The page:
A new voluntary corporate governance code for the Irish funds industry has been finalised, in draft, this month by the IFIA (the Irish Funds Industry Association). The draft code was prepared in response to an invitation to the IFIA by the Central Bank in April 2010 to formulate such a code, given the increased focus on corporate governance both nationally and internationally in recent times. 

The code applies to Irish authorised collective investment schemes and management companies.  The code is to be a voluntary one and, it states, "is not intended to be prescriptive, rather a codifying of existing practice combined with what is seen as best international practice".  

It operates on a similar "comply or explain" basis to other corporate governance codes, in that where the board of any company decides not to comply with any provision of the code, it should set out the reasons for not so complying in its directors' report or on its website.

The code deals with those areas which one would generally expect to see in any guide on corporate governance, and in particular sets out various provisions on:

  • the composition of the board of directors;
  • the need for directors to have sufficient time to carry out their duties; conflicts of interest with directors;
  • directors' duties;
  • the roles of the chairman and the independent directors;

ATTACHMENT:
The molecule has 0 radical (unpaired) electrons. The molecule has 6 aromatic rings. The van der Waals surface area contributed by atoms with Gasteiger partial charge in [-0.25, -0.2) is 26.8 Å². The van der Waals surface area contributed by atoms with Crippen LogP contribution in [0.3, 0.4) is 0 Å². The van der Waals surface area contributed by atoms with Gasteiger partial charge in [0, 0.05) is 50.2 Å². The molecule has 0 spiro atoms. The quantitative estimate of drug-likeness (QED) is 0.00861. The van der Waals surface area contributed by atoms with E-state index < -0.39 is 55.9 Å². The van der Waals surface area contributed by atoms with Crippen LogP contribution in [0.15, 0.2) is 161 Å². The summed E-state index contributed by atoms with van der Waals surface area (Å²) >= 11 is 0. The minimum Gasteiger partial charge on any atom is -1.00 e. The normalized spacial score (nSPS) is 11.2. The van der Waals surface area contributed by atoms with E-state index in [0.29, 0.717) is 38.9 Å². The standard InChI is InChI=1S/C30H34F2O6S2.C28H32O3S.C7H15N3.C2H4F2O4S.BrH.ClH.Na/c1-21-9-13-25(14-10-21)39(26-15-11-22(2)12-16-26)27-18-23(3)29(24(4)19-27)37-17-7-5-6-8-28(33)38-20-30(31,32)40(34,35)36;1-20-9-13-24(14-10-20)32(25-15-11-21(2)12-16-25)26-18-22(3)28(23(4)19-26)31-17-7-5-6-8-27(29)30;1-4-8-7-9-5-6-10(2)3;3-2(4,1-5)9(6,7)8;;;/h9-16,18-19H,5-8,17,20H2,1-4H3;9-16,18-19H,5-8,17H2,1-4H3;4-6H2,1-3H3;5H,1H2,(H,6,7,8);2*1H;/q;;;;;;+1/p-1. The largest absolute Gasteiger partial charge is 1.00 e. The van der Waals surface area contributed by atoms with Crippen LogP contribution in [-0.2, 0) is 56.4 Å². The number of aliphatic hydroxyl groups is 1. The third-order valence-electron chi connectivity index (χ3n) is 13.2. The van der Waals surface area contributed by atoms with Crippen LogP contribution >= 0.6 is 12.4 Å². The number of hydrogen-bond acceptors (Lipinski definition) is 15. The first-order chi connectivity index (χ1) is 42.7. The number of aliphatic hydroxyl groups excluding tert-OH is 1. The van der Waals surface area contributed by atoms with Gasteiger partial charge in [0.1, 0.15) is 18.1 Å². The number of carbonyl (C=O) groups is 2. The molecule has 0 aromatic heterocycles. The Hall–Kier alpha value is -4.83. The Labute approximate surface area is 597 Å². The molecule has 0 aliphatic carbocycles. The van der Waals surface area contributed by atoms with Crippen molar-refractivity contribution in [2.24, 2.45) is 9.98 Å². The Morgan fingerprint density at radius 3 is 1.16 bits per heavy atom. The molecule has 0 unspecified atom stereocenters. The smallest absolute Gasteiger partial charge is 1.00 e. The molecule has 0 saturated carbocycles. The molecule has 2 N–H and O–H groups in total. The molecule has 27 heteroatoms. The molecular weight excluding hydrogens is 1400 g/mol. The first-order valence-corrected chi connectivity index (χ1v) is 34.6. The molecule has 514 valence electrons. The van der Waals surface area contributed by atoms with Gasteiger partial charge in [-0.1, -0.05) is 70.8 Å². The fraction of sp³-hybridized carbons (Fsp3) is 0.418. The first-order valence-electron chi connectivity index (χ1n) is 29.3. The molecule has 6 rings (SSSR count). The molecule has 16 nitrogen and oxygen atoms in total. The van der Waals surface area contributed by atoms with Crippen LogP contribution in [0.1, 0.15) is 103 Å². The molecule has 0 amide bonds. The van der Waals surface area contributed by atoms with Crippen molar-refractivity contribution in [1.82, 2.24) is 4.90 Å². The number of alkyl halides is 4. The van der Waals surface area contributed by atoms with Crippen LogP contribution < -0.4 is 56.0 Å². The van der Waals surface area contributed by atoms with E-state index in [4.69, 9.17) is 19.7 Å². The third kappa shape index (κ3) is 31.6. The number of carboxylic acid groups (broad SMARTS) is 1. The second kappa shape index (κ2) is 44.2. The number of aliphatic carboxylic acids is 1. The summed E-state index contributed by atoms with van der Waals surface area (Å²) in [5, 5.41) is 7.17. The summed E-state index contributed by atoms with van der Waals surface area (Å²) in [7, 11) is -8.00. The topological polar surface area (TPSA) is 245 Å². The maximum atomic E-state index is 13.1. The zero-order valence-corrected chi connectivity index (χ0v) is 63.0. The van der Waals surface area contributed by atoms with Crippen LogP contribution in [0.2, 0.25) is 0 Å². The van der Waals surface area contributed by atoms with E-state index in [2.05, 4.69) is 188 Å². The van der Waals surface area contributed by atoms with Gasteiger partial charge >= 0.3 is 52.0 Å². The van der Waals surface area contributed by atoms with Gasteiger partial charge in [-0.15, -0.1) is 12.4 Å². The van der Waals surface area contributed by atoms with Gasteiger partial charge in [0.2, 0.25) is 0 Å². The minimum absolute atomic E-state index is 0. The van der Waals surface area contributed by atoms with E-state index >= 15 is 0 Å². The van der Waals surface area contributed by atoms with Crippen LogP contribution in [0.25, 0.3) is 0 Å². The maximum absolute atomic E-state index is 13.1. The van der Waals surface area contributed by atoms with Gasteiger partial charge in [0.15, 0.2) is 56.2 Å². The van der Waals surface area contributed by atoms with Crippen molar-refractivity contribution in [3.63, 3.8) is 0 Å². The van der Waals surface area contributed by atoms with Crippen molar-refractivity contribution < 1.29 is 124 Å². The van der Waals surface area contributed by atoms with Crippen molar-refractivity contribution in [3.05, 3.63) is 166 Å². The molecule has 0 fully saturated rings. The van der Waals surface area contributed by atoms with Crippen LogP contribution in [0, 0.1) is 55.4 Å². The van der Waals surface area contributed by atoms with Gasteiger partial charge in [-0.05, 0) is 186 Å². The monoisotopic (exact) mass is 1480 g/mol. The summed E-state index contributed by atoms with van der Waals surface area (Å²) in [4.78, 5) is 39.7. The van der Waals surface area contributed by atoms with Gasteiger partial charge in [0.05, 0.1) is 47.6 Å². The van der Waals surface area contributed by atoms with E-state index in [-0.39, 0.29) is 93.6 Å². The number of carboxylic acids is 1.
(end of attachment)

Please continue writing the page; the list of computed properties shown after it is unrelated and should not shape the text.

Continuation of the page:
• the functions and operation of the board;board appointments;
  • the frequency of board meetings, the keeping of minutes, and directors' participation in meetings;
  • reserving powers to the board;
  • board committees;
  • proper delegation by the board;
  • the keeping of accounting records, the preparation and publication of financial statements, and the external audit;
  • the compliance and risk management functions of the board; and the need for proper internal controls.

The draft code envisages that its provisions should become effective on 1 September 2011 and refers to a transitional period of 12 months, although no detail is as yet set out on the transitional arrangements.

The Central Bank had previously suggested that following a trial period, a survey of the code's application and compliance should be undertaken and a report made to the Central Bank, but no mention of this is made as yet.